Friday, February 10, 2012
Republican Ray Carroll was appointed Pima County District 4 Supervisor in 1997 and was elected in 1998. In the 13 years Carroll's been in office he's been reelected every election in 2000, 2004 and 2008 — all without opposition. Until now.
According to the Quail Creek Republican Club newsletter, Carroll's challenger for the District 4 seat is Sean Collins, a U.S. Air Force veteran who owns the Vail Dairy Queen with his wife Tracy. "Collins was in the Air Force for almost 22 years, stationed at Davis-Monthan Air Force Base from 1999 until he retired as a senior non-commissioned officer in 2003." (He'll be speaking at the group's meeting on Friday, Feb. 17, 9 a.m. at the Quail Creek Madera Clubhouse).
We called Collins and are waiting to find out more from him regarding his interest in running or politics. However, political buzz is that this is what happens when you take a stand against Rosemont Copper Mine. Running what some say is a final lap to a doomed project, so the company continues its efforts to make friends and influence folks with community donations, and now a political race.
Arizona's current tea bag political climate could make Carroll more vulnerable than previous campaigns. We were told Rick Grinnell, a failed mayoral candidate, self-described Rosemont lobbyist, and a member of the delusional state-appointed Rio Nuevo board, along with failed gubernatorial candidate John Munger, are driving the Collins' campaign boat and raising thousands of dollars to put Carroll down.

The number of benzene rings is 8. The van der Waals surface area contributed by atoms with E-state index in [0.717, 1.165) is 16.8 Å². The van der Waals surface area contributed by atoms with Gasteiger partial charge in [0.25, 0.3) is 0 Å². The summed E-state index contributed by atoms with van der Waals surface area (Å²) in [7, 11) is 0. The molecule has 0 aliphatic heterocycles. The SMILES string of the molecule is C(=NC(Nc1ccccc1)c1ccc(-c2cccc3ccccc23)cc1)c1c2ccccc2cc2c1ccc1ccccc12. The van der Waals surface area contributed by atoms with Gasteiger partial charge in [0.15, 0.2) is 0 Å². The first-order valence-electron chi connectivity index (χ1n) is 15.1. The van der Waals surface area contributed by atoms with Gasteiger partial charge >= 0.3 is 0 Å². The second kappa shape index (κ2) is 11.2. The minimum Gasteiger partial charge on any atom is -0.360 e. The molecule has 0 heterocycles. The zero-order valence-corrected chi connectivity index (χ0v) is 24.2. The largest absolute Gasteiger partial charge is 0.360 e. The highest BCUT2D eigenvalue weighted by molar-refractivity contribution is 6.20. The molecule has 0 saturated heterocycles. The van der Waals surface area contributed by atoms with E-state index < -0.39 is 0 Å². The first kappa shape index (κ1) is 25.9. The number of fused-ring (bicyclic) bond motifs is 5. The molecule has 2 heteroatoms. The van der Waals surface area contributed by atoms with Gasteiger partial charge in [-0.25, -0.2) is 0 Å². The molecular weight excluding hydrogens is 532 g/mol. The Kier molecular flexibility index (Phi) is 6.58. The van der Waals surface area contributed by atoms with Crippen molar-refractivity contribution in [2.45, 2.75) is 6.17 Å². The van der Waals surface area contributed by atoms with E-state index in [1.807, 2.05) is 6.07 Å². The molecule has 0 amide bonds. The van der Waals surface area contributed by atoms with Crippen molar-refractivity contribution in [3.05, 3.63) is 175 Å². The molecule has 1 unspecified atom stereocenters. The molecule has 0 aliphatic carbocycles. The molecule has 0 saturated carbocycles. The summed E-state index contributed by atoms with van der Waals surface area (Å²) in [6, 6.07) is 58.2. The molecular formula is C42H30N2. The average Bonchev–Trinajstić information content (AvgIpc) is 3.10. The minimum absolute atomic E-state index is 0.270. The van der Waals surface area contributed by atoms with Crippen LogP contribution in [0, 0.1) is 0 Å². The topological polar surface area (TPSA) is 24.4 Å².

However, Grinnell told us today that he's not involved in Collins' campaign. Still waiting to hear back from Munger.
Perhaps Collins will take the jobs argument on behalf of Rosemont. After all he and his wife are entrepreneurs who provide jobs at their new Dairy Queen — a business they opened with the help from a Small Business Administration Patriot Express loan specifically for veterans. Although, for others water is still going to be considered this desert's most precious resource.
That was Carroll's argument when the mine's proposal first came before Pima County three years ago when he beat the Democratic majority in defending water forcing the county to get into a needed defense mode. So, Carroll may be vulnerable this year because ultimately he's not a tea bagger?
Of course that doesn't mean he doesn't have those classic Republican ideologies that have sometimes made life miserable for Pima County Administrator Chuck Huckelberry and the Democratic majority on the board. The annual process to approve the county budget is a great example of this.
However, Carroll's work to defend the Santa Rita's and the Davidson Canyon aquifer, and at the same time fight for taxpayers during the budget season, have helped him create a wide base of support and he's been recognized for those efforts — in 2007 he received the U.S. Environmental Protection Agency's Outstanding Achievement Award for Public Service; in 2007 he received the Hero of the Taxpayer Award by the Arizona Federation of Taxpayers; in 2008 the Sky Island Alliance Award for Public Service for his leadership in opposing the proposed Rosemont; and in 2009 the Governor Howard Pyle Award by the Republican Party of Arizona for his political leadership in Southern Arizona.